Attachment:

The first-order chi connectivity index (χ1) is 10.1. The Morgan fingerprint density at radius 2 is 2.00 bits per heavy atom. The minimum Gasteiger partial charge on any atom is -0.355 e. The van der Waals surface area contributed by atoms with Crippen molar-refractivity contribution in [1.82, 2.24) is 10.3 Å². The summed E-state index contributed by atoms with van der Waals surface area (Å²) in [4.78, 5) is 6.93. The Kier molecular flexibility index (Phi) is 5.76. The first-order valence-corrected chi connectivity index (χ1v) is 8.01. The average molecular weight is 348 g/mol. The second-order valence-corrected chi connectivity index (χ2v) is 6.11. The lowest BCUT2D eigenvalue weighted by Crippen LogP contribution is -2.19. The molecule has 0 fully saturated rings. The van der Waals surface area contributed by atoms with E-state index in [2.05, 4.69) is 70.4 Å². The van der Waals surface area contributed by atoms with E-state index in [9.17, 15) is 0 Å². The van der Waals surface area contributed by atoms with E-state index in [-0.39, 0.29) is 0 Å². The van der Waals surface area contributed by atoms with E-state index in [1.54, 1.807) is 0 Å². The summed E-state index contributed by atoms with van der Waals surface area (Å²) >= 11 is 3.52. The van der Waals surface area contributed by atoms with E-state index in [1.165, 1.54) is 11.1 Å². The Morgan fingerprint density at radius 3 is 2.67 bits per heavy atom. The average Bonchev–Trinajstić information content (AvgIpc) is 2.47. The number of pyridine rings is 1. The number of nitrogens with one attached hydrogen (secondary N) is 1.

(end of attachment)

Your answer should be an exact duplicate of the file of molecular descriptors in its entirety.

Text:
The first-order chi connectivity index (χ1) is 10.1. The Morgan fingerprint density at radius 2 is 2.00 bits per heavy atom. The minimum Gasteiger partial charge on any atom is -0.355 e. The van der Waals surface area contributed by atoms with Crippen molar-refractivity contribution in [1.82, 2.24) is 10.3 Å². The summed E-state index contributed by atoms with van der Waals surface area (Å²) in [4.78, 5) is 6.93. The Kier molecular flexibility index (Phi) is 5.76. The first-order valence-corrected chi connectivity index (χ1v) is 8.01. The average molecular weight is 348 g/mol. The second-order valence-corrected chi connectivity index (χ2v) is 6.11. The lowest BCUT2D eigenvalue weighted by Crippen LogP contribution is -2.19. The molecule has 0 fully saturated rings. The van der Waals surface area contributed by atoms with E-state index in [2.05, 4.69) is 70.4 Å². The van der Waals surface area contributed by atoms with E-state index in [9.17, 15) is 0 Å². The van der Waals surface area contributed by atoms with E-state index in [-0.39, 0.29) is 0 Å². The van der Waals surface area contributed by atoms with E-state index in [1.54, 1.807) is 0 Å². The summed E-state index contributed by atoms with van der Waals surface area (Å²) >= 11 is 3.52. The van der Waals surface area contributed by atoms with E-state index in [1.165, 1.54) is 11.1 Å². The Morgan fingerprint density at radius 3 is 2.67 bits per heavy atom. The average Bonchev–Trinajstić information content (AvgIpc) is 2.47. The number of pyridine rings is 1. The number of nitrogens with one attached hydrogen (secondary N) is 1.